Telepresence technology is giving new meaning to the phrase “doctors without borders.” Telepresence robots are like Skype on wheels: long columns with video screens mounted on top. According to an excellent article in The Economist, doctors are already using these robots to see patients around the world:
Robotic-telepresence technology for hospitals is now so good “it’s like being at the bedside”, says Antonio Marttos, a doctor who uses robots to visit gunshot and bombing survivors in Brazil, Haiti, Iraq and elsewhere, from his base at Jackson Memorial Hospital in Miami [...]
Brazil’s Olympic Organising Committee will put telepresence robots in operating rooms for the 2016 games in Rio de Janeiro. João Grangeiro, the committee’s chief medical officer, says this means that doctors unable to accompany their athletes to the games will be able to advise Brazilian surgeons during operations.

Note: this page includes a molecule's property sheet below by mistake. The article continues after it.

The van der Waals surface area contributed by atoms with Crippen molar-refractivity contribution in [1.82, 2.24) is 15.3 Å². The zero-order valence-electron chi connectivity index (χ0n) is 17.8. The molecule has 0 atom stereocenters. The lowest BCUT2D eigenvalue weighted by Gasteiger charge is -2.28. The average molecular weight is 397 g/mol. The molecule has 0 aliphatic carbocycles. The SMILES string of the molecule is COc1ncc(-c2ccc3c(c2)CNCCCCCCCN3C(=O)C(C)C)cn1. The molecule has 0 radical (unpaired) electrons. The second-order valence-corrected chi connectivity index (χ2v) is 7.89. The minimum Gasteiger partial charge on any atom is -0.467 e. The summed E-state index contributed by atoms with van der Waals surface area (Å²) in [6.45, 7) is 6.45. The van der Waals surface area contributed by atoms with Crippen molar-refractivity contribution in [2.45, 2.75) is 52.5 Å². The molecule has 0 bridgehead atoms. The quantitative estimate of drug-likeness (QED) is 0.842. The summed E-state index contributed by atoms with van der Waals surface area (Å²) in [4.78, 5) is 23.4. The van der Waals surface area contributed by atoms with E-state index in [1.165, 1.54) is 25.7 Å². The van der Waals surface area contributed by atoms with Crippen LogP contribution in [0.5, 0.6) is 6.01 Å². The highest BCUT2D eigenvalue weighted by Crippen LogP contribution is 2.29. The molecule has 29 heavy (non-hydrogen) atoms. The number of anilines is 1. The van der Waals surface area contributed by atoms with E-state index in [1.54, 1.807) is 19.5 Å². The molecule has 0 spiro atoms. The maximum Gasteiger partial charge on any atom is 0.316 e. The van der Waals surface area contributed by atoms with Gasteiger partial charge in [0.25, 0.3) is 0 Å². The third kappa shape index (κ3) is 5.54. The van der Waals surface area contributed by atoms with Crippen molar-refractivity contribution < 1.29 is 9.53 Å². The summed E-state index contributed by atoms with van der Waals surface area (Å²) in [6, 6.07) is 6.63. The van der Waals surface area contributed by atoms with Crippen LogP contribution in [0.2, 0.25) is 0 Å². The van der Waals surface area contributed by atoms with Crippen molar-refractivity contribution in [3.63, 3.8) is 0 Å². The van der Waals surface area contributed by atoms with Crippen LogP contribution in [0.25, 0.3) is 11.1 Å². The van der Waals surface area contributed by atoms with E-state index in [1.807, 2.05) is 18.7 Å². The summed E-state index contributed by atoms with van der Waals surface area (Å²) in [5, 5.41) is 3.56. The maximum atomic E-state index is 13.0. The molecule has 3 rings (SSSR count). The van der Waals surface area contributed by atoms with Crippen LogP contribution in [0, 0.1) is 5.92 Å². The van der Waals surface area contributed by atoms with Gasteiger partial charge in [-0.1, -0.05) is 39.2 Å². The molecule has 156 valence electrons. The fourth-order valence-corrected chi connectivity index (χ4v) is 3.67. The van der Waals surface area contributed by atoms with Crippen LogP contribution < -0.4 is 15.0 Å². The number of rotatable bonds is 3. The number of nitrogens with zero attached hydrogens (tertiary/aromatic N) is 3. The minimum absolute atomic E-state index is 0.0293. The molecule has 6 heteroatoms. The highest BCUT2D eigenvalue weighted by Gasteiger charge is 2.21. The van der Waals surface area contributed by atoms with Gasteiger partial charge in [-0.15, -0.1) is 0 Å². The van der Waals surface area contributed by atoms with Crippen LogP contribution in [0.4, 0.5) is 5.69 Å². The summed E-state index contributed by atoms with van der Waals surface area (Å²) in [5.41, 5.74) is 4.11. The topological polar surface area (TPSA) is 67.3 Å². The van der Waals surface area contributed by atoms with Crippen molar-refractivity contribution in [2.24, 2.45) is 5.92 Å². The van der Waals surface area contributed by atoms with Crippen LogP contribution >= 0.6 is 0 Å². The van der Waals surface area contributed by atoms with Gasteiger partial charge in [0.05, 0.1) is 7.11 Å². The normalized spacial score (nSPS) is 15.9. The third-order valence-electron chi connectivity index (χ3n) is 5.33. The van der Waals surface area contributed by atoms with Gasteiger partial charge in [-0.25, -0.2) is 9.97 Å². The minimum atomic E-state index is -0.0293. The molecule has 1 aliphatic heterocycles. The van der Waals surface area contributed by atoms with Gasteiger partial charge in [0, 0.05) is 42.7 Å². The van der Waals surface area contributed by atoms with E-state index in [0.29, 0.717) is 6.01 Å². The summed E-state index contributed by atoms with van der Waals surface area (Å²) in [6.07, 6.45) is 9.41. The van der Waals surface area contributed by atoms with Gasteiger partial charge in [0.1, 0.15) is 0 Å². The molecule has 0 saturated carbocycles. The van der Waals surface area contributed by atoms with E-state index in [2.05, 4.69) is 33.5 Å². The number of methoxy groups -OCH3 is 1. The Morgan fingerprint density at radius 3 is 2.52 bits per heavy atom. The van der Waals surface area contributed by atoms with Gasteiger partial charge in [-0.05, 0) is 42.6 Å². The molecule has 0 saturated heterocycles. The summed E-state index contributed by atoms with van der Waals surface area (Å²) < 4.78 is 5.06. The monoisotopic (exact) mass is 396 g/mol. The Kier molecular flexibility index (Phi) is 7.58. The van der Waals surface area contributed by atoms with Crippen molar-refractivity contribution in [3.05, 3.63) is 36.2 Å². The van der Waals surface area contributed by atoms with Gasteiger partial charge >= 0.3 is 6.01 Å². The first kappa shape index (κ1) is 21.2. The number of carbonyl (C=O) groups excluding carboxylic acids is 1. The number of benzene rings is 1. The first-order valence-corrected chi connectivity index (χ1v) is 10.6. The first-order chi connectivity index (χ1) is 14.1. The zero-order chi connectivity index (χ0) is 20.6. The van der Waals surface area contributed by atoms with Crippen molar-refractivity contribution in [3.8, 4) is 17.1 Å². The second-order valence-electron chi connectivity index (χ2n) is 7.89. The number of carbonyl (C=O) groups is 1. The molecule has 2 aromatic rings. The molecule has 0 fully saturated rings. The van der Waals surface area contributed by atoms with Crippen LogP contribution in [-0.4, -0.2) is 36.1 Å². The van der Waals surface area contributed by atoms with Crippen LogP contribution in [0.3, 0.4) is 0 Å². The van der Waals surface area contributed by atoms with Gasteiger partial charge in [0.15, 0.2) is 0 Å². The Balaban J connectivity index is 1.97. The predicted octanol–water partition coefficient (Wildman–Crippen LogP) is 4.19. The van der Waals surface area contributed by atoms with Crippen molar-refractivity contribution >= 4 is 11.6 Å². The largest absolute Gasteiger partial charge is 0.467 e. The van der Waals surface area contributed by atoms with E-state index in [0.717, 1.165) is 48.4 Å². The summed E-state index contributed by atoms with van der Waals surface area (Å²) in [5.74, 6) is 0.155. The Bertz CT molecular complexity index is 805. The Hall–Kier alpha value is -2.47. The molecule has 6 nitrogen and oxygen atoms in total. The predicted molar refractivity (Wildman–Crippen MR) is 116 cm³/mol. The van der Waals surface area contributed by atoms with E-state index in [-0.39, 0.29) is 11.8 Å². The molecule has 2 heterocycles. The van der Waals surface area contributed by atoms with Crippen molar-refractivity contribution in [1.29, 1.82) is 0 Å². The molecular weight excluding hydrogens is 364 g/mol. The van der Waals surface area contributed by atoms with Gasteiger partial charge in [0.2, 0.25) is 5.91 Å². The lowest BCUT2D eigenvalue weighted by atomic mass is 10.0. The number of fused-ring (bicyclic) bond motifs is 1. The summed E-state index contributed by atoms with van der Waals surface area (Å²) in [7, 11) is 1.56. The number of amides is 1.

Telepresence technology could also make waves in local settings. Emergency specialists who work in big cities could use it if they can’t make it to an urgent care situation. Doctors could delegate more tasks to nurse practitioners and check in on patients without coming into the hospital. And as the robots get more advanced, more applications will be possible. Some robots can now pilot themselves to a charging station when their batteries run down, while “others can synchronise themselves to users’ schedules, autonomously rolling into a given meeting at a particular time.”
We often talk about how technology is going to upend the health care industry. The increasing popularity of telepresence doctors shows that the future is already here.
[Image from telepresenceoptions.com]